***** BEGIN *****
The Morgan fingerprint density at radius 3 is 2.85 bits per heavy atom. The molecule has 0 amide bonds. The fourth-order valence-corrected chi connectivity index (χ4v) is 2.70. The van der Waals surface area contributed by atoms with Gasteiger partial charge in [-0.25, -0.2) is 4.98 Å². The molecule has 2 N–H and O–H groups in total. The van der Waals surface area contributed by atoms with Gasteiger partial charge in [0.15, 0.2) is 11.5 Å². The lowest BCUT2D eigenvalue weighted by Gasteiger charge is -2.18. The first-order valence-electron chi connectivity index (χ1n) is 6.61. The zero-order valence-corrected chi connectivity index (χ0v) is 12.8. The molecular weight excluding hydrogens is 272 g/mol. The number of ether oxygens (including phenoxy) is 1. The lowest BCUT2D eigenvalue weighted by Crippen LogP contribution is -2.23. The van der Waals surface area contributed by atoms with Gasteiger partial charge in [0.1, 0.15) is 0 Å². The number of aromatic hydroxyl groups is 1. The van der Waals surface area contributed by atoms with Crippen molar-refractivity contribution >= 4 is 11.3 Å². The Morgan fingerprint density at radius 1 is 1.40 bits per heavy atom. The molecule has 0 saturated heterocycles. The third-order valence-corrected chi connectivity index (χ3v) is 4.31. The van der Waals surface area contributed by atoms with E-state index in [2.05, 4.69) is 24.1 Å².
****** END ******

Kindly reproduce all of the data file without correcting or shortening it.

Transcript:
The Morgan fingerprint density at radius 3 is 2.85 bits per heavy atom. The molecule has 0 amide bonds. The fourth-order valence-corrected chi connectivity index (χ4v) is 2.70. The van der Waals surface area contributed by atoms with Gasteiger partial charge in [-0.25, -0.2) is 4.98 Å². The molecule has 2 N–H and O–H groups in total. The van der Waals surface area contributed by atoms with Gasteiger partial charge in [0.15, 0.2) is 11.5 Å². The lowest BCUT2D eigenvalue weighted by Gasteiger charge is -2.18. The first-order valence-electron chi connectivity index (χ1n) is 6.61. The zero-order valence-corrected chi connectivity index (χ0v) is 12.8. The molecular weight excluding hydrogens is 272 g/mol. The number of ether oxygens (including phenoxy) is 1. The lowest BCUT2D eigenvalue weighted by Crippen LogP contribution is -2.23. The van der Waals surface area contributed by atoms with Gasteiger partial charge in [0.1, 0.15) is 0 Å². The number of aromatic hydroxyl groups is 1. The van der Waals surface area contributed by atoms with Crippen molar-refractivity contribution >= 4 is 11.3 Å². The Morgan fingerprint density at radius 1 is 1.40 bits per heavy atom. The molecule has 0 saturated heterocycles. The third-order valence-corrected chi connectivity index (χ3v) is 4.31. The van der Waals surface area contributed by atoms with E-state index in [2.05, 4.69) is 24.1 Å².